The permanence of communities in a territory is based on handling life problems (Bajoit, 2003) and managing the production of wealth to ensure surplus, managing domestic order for a life of living, given the socialization of its members to community adaptation to a changing environment, managing consensus and social solidarity between different logics to prevent discrimination and managing relationships with other communities to avoid conflict.

Rural communities and culture, as specific communities are also subject to some existential needs (Bajoit, 2003) concerning the extent to which they have been marginal to the development of modernity. The primary need for these rural communities has to do with the security of having social recognition, a personal fulfillment in their identity to avoid the decline of their culture and their economy and their ability to innovate.

Modernity was born with the notion of self-regulation where there is capacity to govern in accordance with reason, equality, freedom and justice, seeing politics as an instrument of the State desirable to organize and strengthen the social fabric.

Experience has shown the inadequacy of individual initiative and institutions that guarantee6 (Kliksberg, 2000). Where the importance of culture that underlies social capital factors7 (Vargas, 2002), in trust based on recognition and commitment on standards and private organization. Social evolution defines man, not because they belong to nature, but for their freedom and their responsibility to themselves and their environment. Culture, social organization, power, capacity for action, including conflicts and ways of solution form a coherent whole (Touraine, 1973).

Social action and outlook

Currently, there are a number of inclusive social reconstruction processes, where the right to difference and multiculturalism, appears as the new value of civilization, unlike the homogenization processes linked to the West. Call this intent, political civilization and a reworking of the people (Escobar, 2005). Here, rural economic production must be in connection with rural life in all the cultural logic and political rationality.

Rural culture should be valued for itself, in its specificity and its renewal. On the one hand, one should generate a process of de-stigmatization, as the peasant is often considered of lesser value and disadvantageous in social relations. On the other hand, one should reinterpret the peasant culture, to abolish practices that hinder the project management of a society according to a participatory democracy: inclusive, equitable, socially responsible and ethical citizens. Knowledge and technology have been linked throughout history to control processes and authority which also presents a challenge to developing countries The requirement of a State to encourage rural development does not make it paternalistic but creates a coherent institutional action (Von Haldenwang 2005) with the purpose of a conservation plan of rurality, acknowledging inequalities in access to resources and the pace of the economy and rural life.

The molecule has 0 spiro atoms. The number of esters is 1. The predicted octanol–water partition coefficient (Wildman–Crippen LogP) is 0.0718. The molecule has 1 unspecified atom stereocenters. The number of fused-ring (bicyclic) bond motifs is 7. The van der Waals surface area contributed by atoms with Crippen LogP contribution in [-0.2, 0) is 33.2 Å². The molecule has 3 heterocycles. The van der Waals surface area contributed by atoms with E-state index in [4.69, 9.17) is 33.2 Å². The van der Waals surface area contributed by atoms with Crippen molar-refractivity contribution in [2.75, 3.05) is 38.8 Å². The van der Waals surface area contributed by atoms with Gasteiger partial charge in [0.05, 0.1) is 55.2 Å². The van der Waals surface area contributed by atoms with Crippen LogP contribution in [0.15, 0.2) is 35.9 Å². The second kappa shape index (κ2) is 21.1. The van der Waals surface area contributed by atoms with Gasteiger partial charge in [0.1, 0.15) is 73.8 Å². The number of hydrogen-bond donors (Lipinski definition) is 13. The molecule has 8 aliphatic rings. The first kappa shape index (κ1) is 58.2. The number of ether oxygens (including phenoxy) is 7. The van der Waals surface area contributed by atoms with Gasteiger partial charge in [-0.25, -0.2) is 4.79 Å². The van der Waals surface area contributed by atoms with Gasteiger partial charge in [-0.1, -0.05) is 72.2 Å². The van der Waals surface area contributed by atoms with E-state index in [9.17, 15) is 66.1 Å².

A framework for social action (Alcaldía de Medellín and Universidad Nacional de Colombia, 2010a)

In Colombia, civil society is weak, still searching for an identity and the formation of an ethical self. The system of knowledge, like the same social contract, is closer to logos than to a practice of self-production and autonomous action (Boisier, 2002).

Under these conditions, policies of decentralization and regional development in the area are behind the results. Lack of education and political and institutional development in a decentralization society makes every organization a social power able to intervene in its own environment (Boisier, 2002).

The need to generate prospects for a social initiative or an unsafe condition undertakes to create a sense of belonging in the territory, culture or some aspect that leads to consensus. Thus, political power in Medellin has an opportunity to create order in the territory, to search for objective purposes of the group. There, the danger of urbanization of rural areas, environmental risks and the possible disappearance of the rural economy and its cultural expressions, give an opportunity to place another meaning in the territory of the districts.

The consideration of culture as a driving force and technology as an expression of the expertise and the possibility of driving a transformation show a development perspective based on two major premises: participation and innovation. Effective participation is ultimately based on individuals or communities, with sufficient degrees of information and knowledge (De Greiff and Nieto, 2005), and their ability to negotiate greater autonomy.

"Siempre me han enseñado que San Antonio de Prado queda al Sur del Valle de Aburrá, pero eso es falso, porque realmente queda en CORANTIOQUIA y en la Alcaldía de Medellín, la comunidad no es tenida en cuenta en ninguna de las decisiones, en ningún proceso, en la Alpujarra se sientan y deciden por nosotros..."(Alcaldía de Medellín, 2009). The communities are demanding more facts and less data collection to address rural issues. However, forms of representation and social coherence, still tend to be effective and enable a rapid transformation of the rural.

"De qué nos sirve estar en las JAC, nos estamos estallando y entre más días las diferentes veredas del corregimiento son más pobres, se está perdiendo la vocación agrícola, no se tienen recursos para la siembra, los campesinos se preguntan ¿qué hacer ante estas condiciones de pobrezaΡ La gente está viviendo con $150.000 que se reciben cada dos meses, aquí vivimos es de milagroΡ"(Alcaldía de Medellín, 2009).